Thus, there has long been a need for a non-radiological tagging which could incorporate compensation for the chemical characteristics of the tagging.
Further, it is also desired that the tagging utilize only a single lane in polyacrylamide gel electro-phoresis in order to allow simplified automatic analysis of sequencing.
Further, it is also desired that the tagging be useful on natural as well as synthesized DNA primers.
Accordingly, it is an object of the present invention to provide a non-radiological tagging of nucleosides, oligonucleotides and nucleic acids (synthetic or natural) with fluorescent, luminescent or color reflective molecules.
It is another object of the present invention to provide a capability of adjusting the increment of polyacrylamide gel electro-phoresis mobility of the tagged oligonucleotides and nucleic acids.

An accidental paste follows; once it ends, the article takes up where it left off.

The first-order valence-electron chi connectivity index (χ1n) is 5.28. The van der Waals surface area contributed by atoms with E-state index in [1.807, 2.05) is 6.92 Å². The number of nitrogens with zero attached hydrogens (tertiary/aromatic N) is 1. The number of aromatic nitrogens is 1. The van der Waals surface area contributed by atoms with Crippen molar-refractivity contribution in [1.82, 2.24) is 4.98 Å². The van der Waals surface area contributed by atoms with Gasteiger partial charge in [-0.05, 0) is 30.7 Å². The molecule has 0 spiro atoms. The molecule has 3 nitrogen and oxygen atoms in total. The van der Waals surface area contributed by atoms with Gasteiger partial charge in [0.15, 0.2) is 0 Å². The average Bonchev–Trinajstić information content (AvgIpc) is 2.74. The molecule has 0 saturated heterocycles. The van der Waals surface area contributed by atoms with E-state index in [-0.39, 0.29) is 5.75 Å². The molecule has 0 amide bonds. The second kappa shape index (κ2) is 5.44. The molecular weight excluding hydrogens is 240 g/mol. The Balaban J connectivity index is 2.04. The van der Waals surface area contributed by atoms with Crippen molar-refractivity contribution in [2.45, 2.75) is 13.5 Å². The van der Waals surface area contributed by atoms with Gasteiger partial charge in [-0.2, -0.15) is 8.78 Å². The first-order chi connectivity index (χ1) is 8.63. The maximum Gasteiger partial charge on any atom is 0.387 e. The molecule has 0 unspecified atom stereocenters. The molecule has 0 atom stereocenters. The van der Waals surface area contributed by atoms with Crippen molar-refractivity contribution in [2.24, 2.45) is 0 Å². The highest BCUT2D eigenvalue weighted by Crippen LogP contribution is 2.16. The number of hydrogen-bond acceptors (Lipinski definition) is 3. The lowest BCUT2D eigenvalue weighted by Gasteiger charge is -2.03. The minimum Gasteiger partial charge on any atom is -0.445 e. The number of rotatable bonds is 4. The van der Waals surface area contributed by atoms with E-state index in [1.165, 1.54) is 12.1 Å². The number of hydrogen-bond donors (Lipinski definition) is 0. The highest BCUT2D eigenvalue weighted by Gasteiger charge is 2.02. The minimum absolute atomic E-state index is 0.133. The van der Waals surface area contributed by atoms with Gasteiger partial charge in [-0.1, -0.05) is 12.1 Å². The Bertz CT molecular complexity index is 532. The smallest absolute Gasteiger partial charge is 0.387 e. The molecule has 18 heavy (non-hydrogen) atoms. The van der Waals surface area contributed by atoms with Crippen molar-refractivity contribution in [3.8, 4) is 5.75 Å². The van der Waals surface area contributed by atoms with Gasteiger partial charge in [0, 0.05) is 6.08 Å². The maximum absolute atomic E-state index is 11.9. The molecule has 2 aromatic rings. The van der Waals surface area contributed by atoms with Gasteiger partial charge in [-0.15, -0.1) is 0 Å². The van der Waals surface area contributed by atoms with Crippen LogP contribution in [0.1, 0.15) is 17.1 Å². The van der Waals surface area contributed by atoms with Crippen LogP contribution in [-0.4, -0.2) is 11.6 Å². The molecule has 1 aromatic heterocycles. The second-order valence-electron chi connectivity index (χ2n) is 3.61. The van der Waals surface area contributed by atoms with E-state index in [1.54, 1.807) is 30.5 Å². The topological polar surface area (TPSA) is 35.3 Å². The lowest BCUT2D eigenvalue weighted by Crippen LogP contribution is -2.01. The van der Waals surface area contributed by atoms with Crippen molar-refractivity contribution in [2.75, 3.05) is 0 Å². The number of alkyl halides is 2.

It is yet another object of the present invention to provide a tagging which assigns a unique preselected fluorescent bandwidth to each of the four bases and can compensate for the chemical characteristics of each fluorescent compound. Thus, a single lane in a gel can separate the fragments and each base unit can be readily identified by the unique fluorescent color.
It is yet another object of the present invention to provide a tagging of natural as well as synthetic DNAs.
It is a further object of the present invention to provide non-radioactive labeling nucleic acid to provide a diagnostic tools such as a probe to detect human DNA or RNA and to detect and identify pathogen bacteria.
The above and other objects of the present invention are achieved, according to a preferred embodiment thereof, by providing a method for tagging oligonucleotides nucleosides, and nucleic acids with various fluorescent, luminescent or color reflective molecules.